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Monday, 29 February 2016
Page: 1239


Senator KETTER (Queensland) (10:48): I rise to continue my remarks in relation to the Tax Laws Amendment (Small Business Restructure Roll-over) Bill 2016. Labor recognises that some of the sure-fire ways of helping small businesses, which comprise over 90 per cent of all of Australia's firms, include quick and easy-to-navigate licensing and regulatory processes and a mix of legal and competition policy that protect their rights and do not disadvantage them by favouring established players. That is why when we were in government we gave small businesses taxation benefits in the form of the instant asset write-off tax reforms and the tax carry-back reforms. That is why we support the Tax Laws Amendment (Small Business Restructure Roll-over) Bill 2016, with the proviso that there is a review in two years to ensure its effectiveness.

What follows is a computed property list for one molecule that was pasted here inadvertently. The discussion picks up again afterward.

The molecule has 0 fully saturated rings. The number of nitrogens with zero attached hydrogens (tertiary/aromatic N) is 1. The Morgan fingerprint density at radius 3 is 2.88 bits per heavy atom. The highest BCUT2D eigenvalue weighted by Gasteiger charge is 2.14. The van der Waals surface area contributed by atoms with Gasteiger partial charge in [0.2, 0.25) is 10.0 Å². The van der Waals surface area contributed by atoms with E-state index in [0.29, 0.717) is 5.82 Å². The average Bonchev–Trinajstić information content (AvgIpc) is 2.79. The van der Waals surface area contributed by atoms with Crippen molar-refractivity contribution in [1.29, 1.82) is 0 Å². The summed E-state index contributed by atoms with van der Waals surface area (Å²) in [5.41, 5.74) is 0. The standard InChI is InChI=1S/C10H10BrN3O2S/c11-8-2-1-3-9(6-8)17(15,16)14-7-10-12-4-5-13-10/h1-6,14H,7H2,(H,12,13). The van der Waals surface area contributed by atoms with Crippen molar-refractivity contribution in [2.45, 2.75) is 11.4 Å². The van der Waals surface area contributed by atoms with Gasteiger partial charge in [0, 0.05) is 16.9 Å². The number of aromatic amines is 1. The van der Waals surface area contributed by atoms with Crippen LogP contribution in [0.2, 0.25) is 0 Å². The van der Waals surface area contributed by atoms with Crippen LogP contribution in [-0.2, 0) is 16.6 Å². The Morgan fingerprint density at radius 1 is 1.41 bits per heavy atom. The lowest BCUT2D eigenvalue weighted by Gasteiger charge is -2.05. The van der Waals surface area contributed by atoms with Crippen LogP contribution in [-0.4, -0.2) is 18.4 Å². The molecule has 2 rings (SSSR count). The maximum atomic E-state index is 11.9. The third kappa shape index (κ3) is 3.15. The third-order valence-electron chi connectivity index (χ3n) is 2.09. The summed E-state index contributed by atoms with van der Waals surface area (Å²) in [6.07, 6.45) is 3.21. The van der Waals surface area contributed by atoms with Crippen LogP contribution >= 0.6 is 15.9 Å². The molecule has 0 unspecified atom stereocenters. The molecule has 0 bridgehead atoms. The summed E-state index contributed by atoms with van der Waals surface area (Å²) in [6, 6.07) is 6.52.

We are glad to see that the government is looking into this matter of the capital gains tax, as this is a key area of reform that needs to be addressed if we are to address inequality. We recognise that this bill will not make a large dent in the necessary tax reform. But it is a relief to find at least one positive decision from the coalition in the sea of contradictions, vacillations, errors, corrections and avoidance of issues that have marked this government's recent performance. In sharp contrast, Labor has a range of ideas for budget repair. These include tackling the issue of tax avoidance by multinational companies; putting an excise on cigarettes to help defray the drain that tobacco-related diseases has on our health budget; changing the high-end superannuation tax arrangements in the interests of equality; and scrapping the Emissions Reduction Fund, which has taxpayers subsidising windfalls for big polluters. We see no sense of fairness in that. We have done the sums, and the revenue saved by our proposals would be enough to cover needs-based school funding over the decade.